April 1, 2019 – The Debtors' Official Committee of Unsecured Creditors (the “Committee”) objected [Docket No. 1156] to the Debtors Second Amended Plan [Docket No. 1140] accusing the Debtors of an underhanded, if not unexpected, attempt to force through a last minute settlement and an Amended Plan in advance of an April 3rd confirmation hearing.
The objection states, “As the Committee brought to the Court’s attention in its Objection to the Disclosure Statement, the pre-petition history of the Debtors is riddled with transactions and transfers that diverted and siphoned value from the Debtors’ estates for the benefit of certain insiders of the Debtors. In addition to the Debtors reviewing these transactions and transfers with the assistance of their recently appointed ‘independent board members,’ the Committee also engaged in its own investigation to determine if any viable claims and causes of action exist on behalf of the Debtors’ estates.
As a result of its investigation, the Committee believes there are numerous viable and valuable causes of action which could be pursued on behalf of the Debtors’ estates against various parties…to recover significant transfers in excess of approximately $76,000,000 million (the ‘Claims’). Additionally, the Committee’s Claims also include the subordination and/or recharacterization of the Mission Coal Funding Second Lien Loan in the asserted amount of $127.2 million (as of the Petition Date).
Based on its investigation, the Committee has determined that the Claims set forth in the proposed Complaint (annexed to the Standing Motion) are valuable and the prosecution of such Claims would be beneficial to unsecured creditors. General unsecured creditors are owed hundreds of millions of dollars in these cases, and are not expected to receive any distribution on account of their prepetition unsecured claims under the Debtors’ Amended Plan and Proposed Settlement. Thus, absent pursuit and recovery on the Claims, unsecured creditors will likely receive no distribution.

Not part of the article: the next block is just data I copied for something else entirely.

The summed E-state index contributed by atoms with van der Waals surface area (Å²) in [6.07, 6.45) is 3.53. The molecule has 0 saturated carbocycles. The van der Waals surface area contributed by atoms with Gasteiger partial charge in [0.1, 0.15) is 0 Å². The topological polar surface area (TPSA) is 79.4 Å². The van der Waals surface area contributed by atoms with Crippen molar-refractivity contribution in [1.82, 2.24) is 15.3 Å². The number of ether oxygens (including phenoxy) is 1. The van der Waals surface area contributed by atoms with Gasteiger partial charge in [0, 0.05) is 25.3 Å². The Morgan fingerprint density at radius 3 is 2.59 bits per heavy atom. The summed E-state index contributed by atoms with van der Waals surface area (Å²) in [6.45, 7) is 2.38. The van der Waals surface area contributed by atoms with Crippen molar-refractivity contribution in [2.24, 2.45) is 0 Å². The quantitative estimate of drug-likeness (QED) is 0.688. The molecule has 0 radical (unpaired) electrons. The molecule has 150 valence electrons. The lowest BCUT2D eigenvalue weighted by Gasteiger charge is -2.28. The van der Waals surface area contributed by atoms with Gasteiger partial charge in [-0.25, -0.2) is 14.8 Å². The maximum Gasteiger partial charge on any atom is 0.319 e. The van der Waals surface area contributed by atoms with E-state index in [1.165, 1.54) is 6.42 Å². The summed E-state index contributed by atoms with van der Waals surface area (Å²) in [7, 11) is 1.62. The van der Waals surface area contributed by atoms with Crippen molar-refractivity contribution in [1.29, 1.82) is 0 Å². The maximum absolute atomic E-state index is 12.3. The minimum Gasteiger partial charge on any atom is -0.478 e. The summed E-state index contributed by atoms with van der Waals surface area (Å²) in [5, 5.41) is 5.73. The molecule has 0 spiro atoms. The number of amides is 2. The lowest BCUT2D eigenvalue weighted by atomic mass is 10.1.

Not surprisingly, and as predicted by the Committee, on the eve of confirmation, the Debtors and their independent directors have allegedly reached a Proposed Settlement of the Claims identified by the Committee, claims arising in and out of the Cliffs Litigation (plus potentially other claims), and are attempting to force that Proposed Settlement4on all creditors through the approval of comprehensive third party Releases in the Amended Plan. This Proposed Settlement is a material plan modification under section 1127 of the Bankruptcy Code and Bankruptcy Rule 3019 which requires the Debtors to re-solicit acceptances and rejections of the Amended Plan and, critically, grant creditors the ability opt out of the broad Releases."
The objection continues, “The Proposed Settlement the Debtors now seek approval of was not set forth in the solicitation versions of the Plan and Disclosure Statement sent to creditors and upon which ballots and opt out elections were solicited. Thus, the Amended Plan is improperly and prematurely before the Court for confirmation given the Debtors’ substantial plan modifications as a result of the Proposed Settlement… The Debtors now seek to have that Proposed Settlement approved through confirmation of their Amended Plan even though creditors have not been presented with the findings of the independent directors’ investigation, the findings of the Committee’s investigation, the potential Claims which could be pursued, the full spectrum of claims being Released or the terms of the Proposed Settlement and have never had the ability to make an informed decision about their vote on the Amended Plan and whether to opt in or out of the Releases…The Debtors improper attempts to shield Tom Clarke and the McCoy’s from liability is further demonstrated by the structure of the Assumption Agreements.
The Debtors seek to settle claims without ever having identified the claims being settled. Creditors should not be asked to sign on to broad and sweeping Releases of any and all claims without being provided detailed information about the scope and breadth of the claims being released. Principles of due process and fairness provide that creditors must be afforded an opportunity to evaluate the Proposed Settlement."
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